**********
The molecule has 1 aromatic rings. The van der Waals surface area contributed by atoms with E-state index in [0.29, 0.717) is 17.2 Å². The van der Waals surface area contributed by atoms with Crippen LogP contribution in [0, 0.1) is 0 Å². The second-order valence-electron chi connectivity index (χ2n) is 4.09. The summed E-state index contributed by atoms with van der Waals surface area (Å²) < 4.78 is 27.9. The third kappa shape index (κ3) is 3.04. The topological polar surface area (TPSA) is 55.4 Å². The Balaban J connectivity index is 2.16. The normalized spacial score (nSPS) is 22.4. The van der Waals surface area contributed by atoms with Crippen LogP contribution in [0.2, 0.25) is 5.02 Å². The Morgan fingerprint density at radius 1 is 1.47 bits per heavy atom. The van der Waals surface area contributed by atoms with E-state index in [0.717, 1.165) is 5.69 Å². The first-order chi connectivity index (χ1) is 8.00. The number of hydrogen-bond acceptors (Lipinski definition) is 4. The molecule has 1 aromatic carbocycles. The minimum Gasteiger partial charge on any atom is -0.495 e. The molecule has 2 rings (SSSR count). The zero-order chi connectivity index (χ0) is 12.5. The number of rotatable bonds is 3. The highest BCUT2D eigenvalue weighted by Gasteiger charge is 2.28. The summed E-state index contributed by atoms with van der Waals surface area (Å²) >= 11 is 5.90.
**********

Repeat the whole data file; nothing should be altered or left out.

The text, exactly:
The molecule has 1 aromatic rings. The van der Waals surface area contributed by atoms with E-state index in [0.29, 0.717) is 17.2 Å². The van der Waals surface area contributed by atoms with Crippen LogP contribution in [0, 0.1) is 0 Å². The second-order valence-electron chi connectivity index (χ2n) is 4.09. The summed E-state index contributed by atoms with van der Waals surface area (Å²) < 4.78 is 27.9. The third kappa shape index (κ3) is 3.04. The topological polar surface area (TPSA) is 55.4 Å². The Balaban J connectivity index is 2.16. The normalized spacial score (nSPS) is 22.4. The van der Waals surface area contributed by atoms with Crippen LogP contribution in [0.2, 0.25) is 5.02 Å². The Morgan fingerprint density at radius 1 is 1.47 bits per heavy atom. The van der Waals surface area contributed by atoms with E-state index in [0.717, 1.165) is 5.69 Å². The first-order chi connectivity index (χ1) is 8.00. The number of hydrogen-bond acceptors (Lipinski definition) is 4. The molecule has 1 aromatic carbocycles. The minimum Gasteiger partial charge on any atom is -0.495 e. The molecule has 2 rings (SSSR count). The zero-order chi connectivity index (χ0) is 12.5. The number of rotatable bonds is 3. The highest BCUT2D eigenvalue weighted by Gasteiger charge is 2.28. The summed E-state index contributed by atoms with van der Waals surface area (Å²) >= 11 is 5.90.